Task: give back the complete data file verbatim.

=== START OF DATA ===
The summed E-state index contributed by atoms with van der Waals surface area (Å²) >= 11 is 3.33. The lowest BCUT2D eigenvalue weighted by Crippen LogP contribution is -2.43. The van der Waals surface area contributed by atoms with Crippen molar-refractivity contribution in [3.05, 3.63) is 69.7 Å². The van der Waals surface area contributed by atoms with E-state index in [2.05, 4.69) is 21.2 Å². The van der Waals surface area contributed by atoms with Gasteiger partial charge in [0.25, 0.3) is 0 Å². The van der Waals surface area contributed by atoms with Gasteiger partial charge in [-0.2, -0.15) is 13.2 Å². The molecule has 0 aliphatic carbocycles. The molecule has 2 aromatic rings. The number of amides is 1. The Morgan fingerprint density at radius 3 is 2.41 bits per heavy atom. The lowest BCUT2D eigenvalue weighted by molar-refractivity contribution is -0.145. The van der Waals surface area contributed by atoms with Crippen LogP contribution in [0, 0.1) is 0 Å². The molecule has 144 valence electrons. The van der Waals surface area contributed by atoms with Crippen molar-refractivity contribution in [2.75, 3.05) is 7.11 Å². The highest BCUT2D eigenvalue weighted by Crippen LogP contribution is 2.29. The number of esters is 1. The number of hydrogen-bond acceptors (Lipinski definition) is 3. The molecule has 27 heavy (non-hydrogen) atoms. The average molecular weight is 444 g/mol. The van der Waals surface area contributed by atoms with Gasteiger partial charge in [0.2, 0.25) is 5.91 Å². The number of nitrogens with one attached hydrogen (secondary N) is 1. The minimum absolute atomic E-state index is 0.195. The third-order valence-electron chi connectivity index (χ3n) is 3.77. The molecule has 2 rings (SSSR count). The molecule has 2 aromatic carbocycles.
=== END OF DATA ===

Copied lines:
The summed E-state index contributed by atoms with van der Waals surface area (Å²) >= 11 is 3.33. The lowest BCUT2D eigenvalue weighted by Crippen LogP contribution is -2.43. The van der Waals surface area contributed by atoms with Crippen molar-refractivity contribution in [3.05, 3.63) is 69.7 Å². The van der Waals surface area contributed by atoms with E-state index in [2.05, 4.69) is 21.2 Å². The van der Waals surface area contributed by atoms with Gasteiger partial charge in [0.25, 0.3) is 0 Å². The van der Waals surface area contributed by atoms with Gasteiger partial charge in [-0.2, -0.15) is 13.2 Å². The molecule has 0 aliphatic carbocycles. The molecule has 2 aromatic rings. The number of amides is 1. The Morgan fingerprint density at radius 3 is 2.41 bits per heavy atom. The lowest BCUT2D eigenvalue weighted by molar-refractivity contribution is -0.145. The van der Waals surface area contributed by atoms with Crippen LogP contribution in [0, 0.1) is 0 Å². The molecule has 144 valence electrons. The van der Waals surface area contributed by atoms with Crippen molar-refractivity contribution in [2.75, 3.05) is 7.11 Å². The highest BCUT2D eigenvalue weighted by Crippen LogP contribution is 2.29. The number of esters is 1. The number of hydrogen-bond acceptors (Lipinski definition) is 3. The molecule has 27 heavy (non-hydrogen) atoms. The average molecular weight is 444 g/mol. The van der Waals surface area contributed by atoms with Gasteiger partial charge in [0.2, 0.25) is 5.91 Å². The number of nitrogens with one attached hydrogen (secondary N) is 1. The minimum absolute atomic E-state index is 0.195. The third-order valence-electron chi connectivity index (χ3n) is 3.77. The molecule has 2 rings (SSSR count). The molecule has 2 aromatic carbocycles.